Between songs, the band were chatty and seemed happy to be there, even as the room collectively mourned the closure of Metro Land (google it).

I left the venue an even bigger fan of the band than before, which is how I think gig's should make you feel - as they're playing, you feel as though that particular band is your all-time favourite, the only band you ever want to hear. That band, tonight, was Chvrches.

Read more here:

Saturday, 21 November 2015

Five Songs To Listen To This Weekend

The Aquadolls - Girl Riot - Listen here
The new single from The Aquadolls, taken from their forthcoming EP. It has a much more punchy, in-your-face sound than their previous releases, as if the band, particularly frontwoman Melissa Brooks, have all gained in confidence since their last album; the guitars sound fuller, Melissa's voice is stronger and there are even some synths thrown in there.

Chvrches - Empty Threat
"Empty Threat" is the newest single from Chvrches' second album, Every Open Eye, released a few months ago. The video just went online, and tells the story of teenage goths getting drunk and having fun at a waterpark. Check it out above!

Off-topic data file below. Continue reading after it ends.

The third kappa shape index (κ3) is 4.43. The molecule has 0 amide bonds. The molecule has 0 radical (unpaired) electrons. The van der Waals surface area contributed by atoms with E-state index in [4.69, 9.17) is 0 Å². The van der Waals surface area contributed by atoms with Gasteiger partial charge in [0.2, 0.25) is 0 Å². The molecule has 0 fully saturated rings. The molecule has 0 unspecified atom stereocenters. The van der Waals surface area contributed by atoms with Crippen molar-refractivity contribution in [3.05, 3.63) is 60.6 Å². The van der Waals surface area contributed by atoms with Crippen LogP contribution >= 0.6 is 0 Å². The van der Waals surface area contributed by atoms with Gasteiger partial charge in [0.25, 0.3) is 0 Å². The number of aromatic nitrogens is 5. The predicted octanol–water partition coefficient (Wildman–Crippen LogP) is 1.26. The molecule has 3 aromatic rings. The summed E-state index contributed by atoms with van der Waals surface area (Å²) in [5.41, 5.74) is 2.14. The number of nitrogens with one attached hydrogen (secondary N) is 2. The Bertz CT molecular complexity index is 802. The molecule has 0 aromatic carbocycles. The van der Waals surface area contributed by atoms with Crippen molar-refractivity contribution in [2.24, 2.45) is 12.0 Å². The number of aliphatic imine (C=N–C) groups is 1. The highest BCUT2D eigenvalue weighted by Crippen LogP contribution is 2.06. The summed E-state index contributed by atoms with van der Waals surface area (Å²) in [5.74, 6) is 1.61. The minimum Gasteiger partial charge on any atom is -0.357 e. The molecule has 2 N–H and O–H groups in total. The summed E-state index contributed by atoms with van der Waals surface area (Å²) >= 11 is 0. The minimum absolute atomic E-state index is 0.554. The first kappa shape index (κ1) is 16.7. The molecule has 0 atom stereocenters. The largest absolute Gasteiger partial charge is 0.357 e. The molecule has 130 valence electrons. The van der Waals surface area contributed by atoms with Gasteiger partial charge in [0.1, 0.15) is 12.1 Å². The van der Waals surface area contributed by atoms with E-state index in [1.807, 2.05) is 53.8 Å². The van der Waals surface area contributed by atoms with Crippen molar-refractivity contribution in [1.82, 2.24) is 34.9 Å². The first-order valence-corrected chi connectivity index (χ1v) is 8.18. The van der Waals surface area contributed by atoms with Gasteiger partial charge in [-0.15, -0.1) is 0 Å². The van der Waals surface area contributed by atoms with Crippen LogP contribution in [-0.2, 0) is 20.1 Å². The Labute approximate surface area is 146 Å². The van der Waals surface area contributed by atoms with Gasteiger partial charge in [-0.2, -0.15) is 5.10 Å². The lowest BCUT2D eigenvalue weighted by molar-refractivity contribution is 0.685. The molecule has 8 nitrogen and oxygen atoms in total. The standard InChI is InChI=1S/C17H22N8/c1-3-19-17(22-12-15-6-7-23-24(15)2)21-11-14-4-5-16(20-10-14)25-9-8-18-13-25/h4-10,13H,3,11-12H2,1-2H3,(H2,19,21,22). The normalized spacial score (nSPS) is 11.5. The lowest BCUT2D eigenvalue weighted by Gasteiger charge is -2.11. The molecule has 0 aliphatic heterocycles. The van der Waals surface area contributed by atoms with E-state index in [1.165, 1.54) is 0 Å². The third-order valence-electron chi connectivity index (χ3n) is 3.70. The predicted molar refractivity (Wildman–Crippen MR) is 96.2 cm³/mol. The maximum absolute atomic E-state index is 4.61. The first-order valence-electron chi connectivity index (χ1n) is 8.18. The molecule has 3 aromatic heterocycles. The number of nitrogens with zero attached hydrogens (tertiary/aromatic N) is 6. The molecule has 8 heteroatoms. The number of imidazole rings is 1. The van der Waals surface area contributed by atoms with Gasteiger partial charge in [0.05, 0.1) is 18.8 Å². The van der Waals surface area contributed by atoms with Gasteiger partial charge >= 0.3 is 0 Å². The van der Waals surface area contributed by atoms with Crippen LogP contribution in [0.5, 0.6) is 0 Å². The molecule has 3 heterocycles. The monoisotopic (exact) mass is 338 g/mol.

Deap Vally - Royal Jelly
It's been two years since Deap Vally released their debut album, Sistrionix, and they're finally back! "Royal Jelly", the bands new single, is the first track to be released from the as-yet-untitled follow-up album (produced by Yeah Yeah Yeahs' Nick Zinner), due out next year.

Missy Elliott - WTF (Where They From?)
It's been ten years since Missy Elliott's last album and, needless to say, she's been missed. The video is classic Missy, and the song itself looks at the problematic nature of cultural appropriation.

Savages - T.I.W.Y.G
Like Deap Vally, Savages' debut album was released two years ago, and their return is just as welcome. "T.I.W.Y.G" is the second single from the bands forthcoming second album, Adore Life. This is just as impressive as the albums first single and it's seeming like this new album might just surpass the first in how amazing it is.
Pop-punk mainstays Melissa Brooks and the Aquadolls have returned with the righteous new single “Girl Riot,” which serves as a feminist anthem ahead of the group’s forthcoming new EP. - See more at:|twt|fsc#sthash.w3BZ9QB9.dpuf
Pop-punk mainstays Melissa Brooks and the Aquadolls have returned with the righteous new single “Girl Riot,” which serves as a feminist anthem ahead of the group’s forthcoming new EP. - See more at:|twt|fsc#sthash.w3BZ9QB9.dpuf

Tuesday, 17 November 2015

Carrie Brownstein's Book Tour

Words can't express how excited I felt to not only see Sleater-Kinney perform this year, but to also see Carrie Brownstein in the flesh for a second time as she stopped in Manchester as part of her book tour for "Hunger Makes Me a Modern Girl".

While Carrie's book mainly focuses on her early experiences leading up to Sleater-Kinney, ending at the point when the band went on hiatus, she seemed happy to discuss pretty much anything tonight.